• cystometry;
  • pelvic organs;
  • vagus nerve;
  • viscero-visceral interaction



Micturition process is a spinobulbospinal reflex that is affected by the viscero-visceral interactions due to convergent inputs into spinal and/or supraspinal centers controlling that reflex. Although interaction between bladder and other pelvic organs, such as colon, are well studied, the viscero-visceral interaction between urinary bladder and internal organs in other regions are rarely studied.


In the present study, continuous filling cystometry recordings, in male rats, were used to investigate the effects of mechanical stimulation of distal-esophagus (distention), as well as, electrical stimulation of abdominal branches of the vagus nerve on urinary bladder micturition cycles.


Distal esophagus distention and electrical stimulation of the vagus nerve significantly increased the micturition frequency through decreasing the time of the storage phase of the micturition cycle. However, bilateral cervical vagotomy eliminated the effects of distal esophagus distention and electrical stimulation of vagus nerve on micturition cycles.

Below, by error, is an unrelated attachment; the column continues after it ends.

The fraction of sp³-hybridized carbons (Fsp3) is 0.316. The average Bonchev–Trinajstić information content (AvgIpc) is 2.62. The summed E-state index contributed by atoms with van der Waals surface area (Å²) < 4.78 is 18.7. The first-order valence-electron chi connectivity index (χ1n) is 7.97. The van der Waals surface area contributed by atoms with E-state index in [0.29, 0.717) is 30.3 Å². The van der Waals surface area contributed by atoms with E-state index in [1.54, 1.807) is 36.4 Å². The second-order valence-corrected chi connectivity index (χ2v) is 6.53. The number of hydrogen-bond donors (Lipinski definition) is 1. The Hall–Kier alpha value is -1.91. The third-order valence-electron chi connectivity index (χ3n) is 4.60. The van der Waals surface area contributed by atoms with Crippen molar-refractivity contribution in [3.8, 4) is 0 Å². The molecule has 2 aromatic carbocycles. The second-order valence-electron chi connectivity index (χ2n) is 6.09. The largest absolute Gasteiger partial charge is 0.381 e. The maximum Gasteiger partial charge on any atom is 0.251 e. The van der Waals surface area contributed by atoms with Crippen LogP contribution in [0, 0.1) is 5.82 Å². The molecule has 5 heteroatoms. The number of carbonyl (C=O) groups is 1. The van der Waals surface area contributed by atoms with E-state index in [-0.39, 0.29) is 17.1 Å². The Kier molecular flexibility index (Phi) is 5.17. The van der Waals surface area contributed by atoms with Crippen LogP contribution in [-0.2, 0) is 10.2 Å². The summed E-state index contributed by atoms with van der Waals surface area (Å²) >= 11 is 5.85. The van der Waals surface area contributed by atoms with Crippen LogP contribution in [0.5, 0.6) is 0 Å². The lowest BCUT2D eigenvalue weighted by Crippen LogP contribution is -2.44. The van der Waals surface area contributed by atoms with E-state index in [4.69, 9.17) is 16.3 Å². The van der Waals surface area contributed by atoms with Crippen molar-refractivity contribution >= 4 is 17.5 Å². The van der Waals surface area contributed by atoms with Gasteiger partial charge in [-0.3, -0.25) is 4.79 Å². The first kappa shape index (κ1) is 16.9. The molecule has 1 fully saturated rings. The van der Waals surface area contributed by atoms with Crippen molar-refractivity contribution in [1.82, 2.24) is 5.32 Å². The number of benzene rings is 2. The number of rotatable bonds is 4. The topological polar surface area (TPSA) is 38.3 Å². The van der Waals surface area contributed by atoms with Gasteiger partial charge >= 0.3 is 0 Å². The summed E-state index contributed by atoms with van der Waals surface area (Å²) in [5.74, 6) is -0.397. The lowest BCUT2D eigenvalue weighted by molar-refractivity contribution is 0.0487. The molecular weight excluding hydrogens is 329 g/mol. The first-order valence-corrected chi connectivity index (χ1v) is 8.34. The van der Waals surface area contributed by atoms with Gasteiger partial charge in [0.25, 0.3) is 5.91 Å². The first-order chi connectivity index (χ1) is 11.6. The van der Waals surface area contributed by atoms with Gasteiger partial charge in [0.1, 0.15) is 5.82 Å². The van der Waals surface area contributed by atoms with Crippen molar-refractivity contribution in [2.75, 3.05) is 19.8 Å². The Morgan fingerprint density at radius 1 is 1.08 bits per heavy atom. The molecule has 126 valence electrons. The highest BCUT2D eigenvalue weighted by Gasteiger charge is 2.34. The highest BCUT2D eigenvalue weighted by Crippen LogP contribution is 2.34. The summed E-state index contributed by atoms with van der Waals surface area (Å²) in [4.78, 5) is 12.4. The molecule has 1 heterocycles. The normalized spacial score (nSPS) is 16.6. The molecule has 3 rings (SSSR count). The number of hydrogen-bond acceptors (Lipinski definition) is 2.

The results of this study indicate that there is a viscero-visceral interaction between esophagus and urinary bladder, which is mediated through vagal afferents. Understanding the properties of the viscero-visceral interactions affecting the urinary bladder will help in the diagnosis and management of micturition problems. Neurourol. Urodynam. 31:174–177, 2012. © 2011 Wiley Periodicals, Inc.